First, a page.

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Monday, April 28, 2008

Interview with Assemblywoman Lois Wolk--Part II

On Friday April 18, the Vanguard sat down and spoke with Assemblywoman Lois Wolk, candidate for the State Senate, 5th District. In November she will face Republican Assemblyman Greg Aghazarian. This is the second of a three-part interview. In this segment, the Assemblywoman discusses the transparency in government, flood protection, her record working in a bipartisan manner, and the needs of local government.

5. One of my biggest concerns is transparency in government. I think the state of California does an extremely poor job in the area of open government, particularly with regards to public records access. As a state senator, what changes would you like to make, if any, to California’s open government policies?
Having been a member of the city council and board of supervisors, we worked under the Brown Act and we made an effort to be transparent and where we weren’t, citizens would remind us that we needed to be and they had access to whatever they needed under the law. I support that; I always have. When I got to the legislature, I was amazed at the very different way we conduct business and the lack of accountability that you see with departments.

I support and have supported every effort that has come before me to increase transparency. I think it is important to do that. There is enough distrust of government that we don’t need to add to it by keeping things secret. It’s just not anybody’s interest.

The newspaper publishers are the ones that come forward with some legislation each year that extends the right to have open records. I support that strongly.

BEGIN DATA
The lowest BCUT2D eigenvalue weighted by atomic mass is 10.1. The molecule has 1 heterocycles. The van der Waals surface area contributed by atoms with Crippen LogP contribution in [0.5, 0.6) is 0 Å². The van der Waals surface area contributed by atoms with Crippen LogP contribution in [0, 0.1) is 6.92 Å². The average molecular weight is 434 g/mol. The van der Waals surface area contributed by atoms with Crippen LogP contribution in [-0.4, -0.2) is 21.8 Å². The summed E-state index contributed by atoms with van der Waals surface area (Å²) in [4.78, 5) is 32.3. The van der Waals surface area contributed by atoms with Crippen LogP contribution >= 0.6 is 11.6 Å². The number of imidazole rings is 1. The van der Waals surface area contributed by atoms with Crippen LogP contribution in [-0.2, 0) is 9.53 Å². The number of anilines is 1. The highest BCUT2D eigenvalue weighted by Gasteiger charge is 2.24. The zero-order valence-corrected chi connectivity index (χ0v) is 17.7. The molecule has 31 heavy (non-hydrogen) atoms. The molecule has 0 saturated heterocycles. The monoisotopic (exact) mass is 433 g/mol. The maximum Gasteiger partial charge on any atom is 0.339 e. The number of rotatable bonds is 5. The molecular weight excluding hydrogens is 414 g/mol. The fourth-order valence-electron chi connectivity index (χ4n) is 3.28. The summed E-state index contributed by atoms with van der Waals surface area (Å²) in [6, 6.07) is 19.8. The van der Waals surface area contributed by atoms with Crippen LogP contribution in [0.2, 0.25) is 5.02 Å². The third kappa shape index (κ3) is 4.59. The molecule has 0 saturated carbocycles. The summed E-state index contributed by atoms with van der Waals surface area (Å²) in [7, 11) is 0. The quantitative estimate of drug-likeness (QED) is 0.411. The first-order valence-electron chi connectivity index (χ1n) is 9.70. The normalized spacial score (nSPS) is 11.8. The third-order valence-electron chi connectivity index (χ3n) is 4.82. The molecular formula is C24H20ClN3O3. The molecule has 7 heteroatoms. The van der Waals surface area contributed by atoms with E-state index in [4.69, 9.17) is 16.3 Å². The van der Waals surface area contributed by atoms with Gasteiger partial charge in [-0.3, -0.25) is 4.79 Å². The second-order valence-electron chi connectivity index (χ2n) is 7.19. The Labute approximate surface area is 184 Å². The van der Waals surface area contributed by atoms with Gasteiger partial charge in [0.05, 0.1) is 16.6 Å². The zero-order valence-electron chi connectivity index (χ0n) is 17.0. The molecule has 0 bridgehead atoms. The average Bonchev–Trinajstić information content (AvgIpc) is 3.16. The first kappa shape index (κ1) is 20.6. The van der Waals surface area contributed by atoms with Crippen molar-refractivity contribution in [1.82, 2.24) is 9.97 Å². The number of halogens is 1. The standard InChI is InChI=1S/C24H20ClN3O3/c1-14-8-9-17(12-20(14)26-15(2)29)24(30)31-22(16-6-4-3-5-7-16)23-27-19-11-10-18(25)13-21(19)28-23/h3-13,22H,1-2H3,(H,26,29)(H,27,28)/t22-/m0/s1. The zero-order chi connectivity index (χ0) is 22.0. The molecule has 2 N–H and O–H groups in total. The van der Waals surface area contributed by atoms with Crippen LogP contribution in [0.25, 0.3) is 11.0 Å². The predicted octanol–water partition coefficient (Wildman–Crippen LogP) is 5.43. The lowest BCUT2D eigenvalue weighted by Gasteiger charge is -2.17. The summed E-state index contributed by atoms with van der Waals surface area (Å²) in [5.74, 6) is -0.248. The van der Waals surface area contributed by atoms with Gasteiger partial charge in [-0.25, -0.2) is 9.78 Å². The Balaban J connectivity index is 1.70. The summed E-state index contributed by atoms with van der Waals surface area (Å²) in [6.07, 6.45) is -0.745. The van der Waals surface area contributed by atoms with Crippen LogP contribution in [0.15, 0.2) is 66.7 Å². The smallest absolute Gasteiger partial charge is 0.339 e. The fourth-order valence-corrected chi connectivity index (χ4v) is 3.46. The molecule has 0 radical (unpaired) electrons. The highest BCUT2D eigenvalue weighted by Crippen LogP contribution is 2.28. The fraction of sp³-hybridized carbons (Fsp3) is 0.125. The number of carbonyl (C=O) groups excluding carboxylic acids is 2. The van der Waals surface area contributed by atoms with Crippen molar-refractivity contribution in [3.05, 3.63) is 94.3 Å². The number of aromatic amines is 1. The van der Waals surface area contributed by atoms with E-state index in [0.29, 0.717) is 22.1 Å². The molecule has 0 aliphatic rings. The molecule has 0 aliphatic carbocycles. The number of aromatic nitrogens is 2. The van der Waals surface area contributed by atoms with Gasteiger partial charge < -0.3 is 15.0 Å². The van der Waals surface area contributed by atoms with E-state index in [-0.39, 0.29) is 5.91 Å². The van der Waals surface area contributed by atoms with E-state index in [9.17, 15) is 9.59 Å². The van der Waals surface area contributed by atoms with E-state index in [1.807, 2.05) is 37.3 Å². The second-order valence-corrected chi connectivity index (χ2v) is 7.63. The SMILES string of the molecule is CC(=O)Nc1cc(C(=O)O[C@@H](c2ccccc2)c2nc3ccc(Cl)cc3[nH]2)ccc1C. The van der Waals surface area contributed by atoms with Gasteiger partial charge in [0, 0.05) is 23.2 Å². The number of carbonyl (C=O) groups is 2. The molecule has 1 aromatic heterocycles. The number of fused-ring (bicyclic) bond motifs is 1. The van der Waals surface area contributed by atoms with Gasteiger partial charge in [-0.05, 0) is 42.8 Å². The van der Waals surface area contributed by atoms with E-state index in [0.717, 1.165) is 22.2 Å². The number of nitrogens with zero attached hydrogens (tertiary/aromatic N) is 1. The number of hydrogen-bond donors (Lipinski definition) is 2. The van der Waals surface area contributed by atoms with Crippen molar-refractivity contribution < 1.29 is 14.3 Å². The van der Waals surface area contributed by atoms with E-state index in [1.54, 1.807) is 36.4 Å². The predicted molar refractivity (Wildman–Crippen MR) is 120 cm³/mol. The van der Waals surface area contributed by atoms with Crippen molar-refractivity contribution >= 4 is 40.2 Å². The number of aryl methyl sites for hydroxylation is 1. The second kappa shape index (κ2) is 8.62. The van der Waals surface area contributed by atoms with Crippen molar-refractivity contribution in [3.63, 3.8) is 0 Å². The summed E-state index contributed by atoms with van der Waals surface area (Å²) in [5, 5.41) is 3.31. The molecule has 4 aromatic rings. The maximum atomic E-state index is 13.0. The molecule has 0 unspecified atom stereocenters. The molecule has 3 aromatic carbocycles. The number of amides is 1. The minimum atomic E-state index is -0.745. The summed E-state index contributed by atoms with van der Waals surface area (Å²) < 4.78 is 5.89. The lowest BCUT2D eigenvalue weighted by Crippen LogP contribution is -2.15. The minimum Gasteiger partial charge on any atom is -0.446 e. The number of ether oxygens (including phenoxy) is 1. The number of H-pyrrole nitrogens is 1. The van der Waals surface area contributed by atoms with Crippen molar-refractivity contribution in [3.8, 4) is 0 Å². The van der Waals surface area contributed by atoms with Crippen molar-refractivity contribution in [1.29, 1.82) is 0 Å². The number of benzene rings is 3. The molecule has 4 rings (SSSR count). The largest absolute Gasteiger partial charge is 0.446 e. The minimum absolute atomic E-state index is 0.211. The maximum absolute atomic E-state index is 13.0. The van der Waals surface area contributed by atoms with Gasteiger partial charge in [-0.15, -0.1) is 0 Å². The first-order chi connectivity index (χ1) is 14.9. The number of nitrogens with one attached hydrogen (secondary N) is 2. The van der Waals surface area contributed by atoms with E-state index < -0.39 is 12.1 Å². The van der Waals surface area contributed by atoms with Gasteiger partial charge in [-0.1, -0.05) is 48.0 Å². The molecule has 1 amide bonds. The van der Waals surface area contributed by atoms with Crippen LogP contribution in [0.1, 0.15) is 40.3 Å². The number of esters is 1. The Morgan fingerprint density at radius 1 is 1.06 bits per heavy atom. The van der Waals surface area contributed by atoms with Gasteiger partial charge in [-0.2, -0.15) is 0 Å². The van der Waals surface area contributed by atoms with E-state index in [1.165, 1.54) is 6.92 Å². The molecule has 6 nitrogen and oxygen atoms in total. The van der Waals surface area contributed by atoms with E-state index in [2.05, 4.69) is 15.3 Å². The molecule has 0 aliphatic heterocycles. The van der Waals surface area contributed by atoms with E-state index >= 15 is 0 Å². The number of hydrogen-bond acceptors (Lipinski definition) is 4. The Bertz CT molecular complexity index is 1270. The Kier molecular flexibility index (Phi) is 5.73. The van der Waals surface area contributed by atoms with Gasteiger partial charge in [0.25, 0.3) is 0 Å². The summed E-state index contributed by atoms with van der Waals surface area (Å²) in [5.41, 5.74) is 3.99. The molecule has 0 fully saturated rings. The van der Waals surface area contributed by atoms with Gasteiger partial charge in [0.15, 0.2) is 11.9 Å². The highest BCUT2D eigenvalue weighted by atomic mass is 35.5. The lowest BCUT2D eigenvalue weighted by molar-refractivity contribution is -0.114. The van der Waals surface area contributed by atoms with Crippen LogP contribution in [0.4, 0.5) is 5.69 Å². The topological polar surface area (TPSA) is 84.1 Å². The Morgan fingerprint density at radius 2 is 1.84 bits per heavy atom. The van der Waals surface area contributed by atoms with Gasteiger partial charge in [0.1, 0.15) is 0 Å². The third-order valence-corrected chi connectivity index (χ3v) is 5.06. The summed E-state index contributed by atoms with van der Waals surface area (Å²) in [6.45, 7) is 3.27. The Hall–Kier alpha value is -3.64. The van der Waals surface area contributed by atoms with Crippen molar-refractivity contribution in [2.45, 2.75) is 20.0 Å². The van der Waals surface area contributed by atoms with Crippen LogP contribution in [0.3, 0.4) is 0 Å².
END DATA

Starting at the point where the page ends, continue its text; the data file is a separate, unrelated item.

6. Many communities seem to develop housing in flood prone areas. What steps do you believe are needed to ensure protection from floods given growing population pressures?
That’s one of the areas that I have been the most active in—flood protection. I am very proud of the package that we put together. It was landmark legislation, signed by the governor last year that connects land use to local government decision making. Beginning in 2011 and ending in 2016, there will be no more development in flood plains by local government in deep flood plains, without adequate protection. That is the keystone of a flood protection policy for the Sacramento-San Joaquin area that frankly is well overdue.

There has been tremendous growth just in the last twenty years since the last floods in the 80’s and the 90’s. There has been tremendous growth in areas that were under 10 and 12 feet of water twice in the last twenty years. That’s foolhardy and that’s a major safety risk. Natomas, Plumas Lake, River Islands—these are areas that do not have sufficient protection and need to have protection. We are in the flood plain. We flood all the time. We aren’t on a hill. Davis is, we have a slight elevation. But the fact is most of the area, especially on the rivers, a very beautiful area, but not the place you want to put housing.